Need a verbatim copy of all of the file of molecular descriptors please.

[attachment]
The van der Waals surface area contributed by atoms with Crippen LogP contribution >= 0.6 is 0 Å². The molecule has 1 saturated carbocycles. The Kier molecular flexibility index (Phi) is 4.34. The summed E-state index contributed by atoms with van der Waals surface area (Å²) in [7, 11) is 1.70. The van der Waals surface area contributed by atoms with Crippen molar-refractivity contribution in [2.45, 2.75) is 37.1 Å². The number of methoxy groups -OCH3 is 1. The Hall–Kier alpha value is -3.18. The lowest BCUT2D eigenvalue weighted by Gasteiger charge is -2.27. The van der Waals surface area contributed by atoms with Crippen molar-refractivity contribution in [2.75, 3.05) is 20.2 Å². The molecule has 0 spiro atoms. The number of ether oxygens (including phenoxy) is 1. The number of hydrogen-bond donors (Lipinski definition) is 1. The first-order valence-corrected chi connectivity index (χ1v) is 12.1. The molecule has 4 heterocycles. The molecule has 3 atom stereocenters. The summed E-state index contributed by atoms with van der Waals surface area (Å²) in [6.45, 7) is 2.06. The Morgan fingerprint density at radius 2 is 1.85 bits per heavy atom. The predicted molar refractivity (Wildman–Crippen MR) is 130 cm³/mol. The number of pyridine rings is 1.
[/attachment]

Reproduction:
The van der Waals surface area contributed by atoms with Crippen LogP contribution >= 0.6 is 0 Å². The molecule has 1 saturated carbocycles. The Kier molecular flexibility index (Phi) is 4.34. The summed E-state index contributed by atoms with van der Waals surface area (Å²) in [7, 11) is 1.70. The van der Waals surface area contributed by atoms with Crippen molar-refractivity contribution in [2.45, 2.75) is 37.1 Å². The number of methoxy groups -OCH3 is 1. The Hall–Kier alpha value is -3.18. The lowest BCUT2D eigenvalue weighted by Gasteiger charge is -2.27. The van der Waals surface area contributed by atoms with Crippen molar-refractivity contribution in [2.75, 3.05) is 20.2 Å². The molecule has 0 spiro atoms. The number of ether oxygens (including phenoxy) is 1. The number of hydrogen-bond donors (Lipinski definition) is 1. The first-order valence-corrected chi connectivity index (χ1v) is 12.1. The molecule has 4 heterocycles. The molecule has 3 atom stereocenters. The summed E-state index contributed by atoms with van der Waals surface area (Å²) in [6.45, 7) is 2.06. The Morgan fingerprint density at radius 2 is 1.85 bits per heavy atom. The predicted molar refractivity (Wildman–Crippen MR) is 130 cm³/mol. The number of pyridine rings is 1.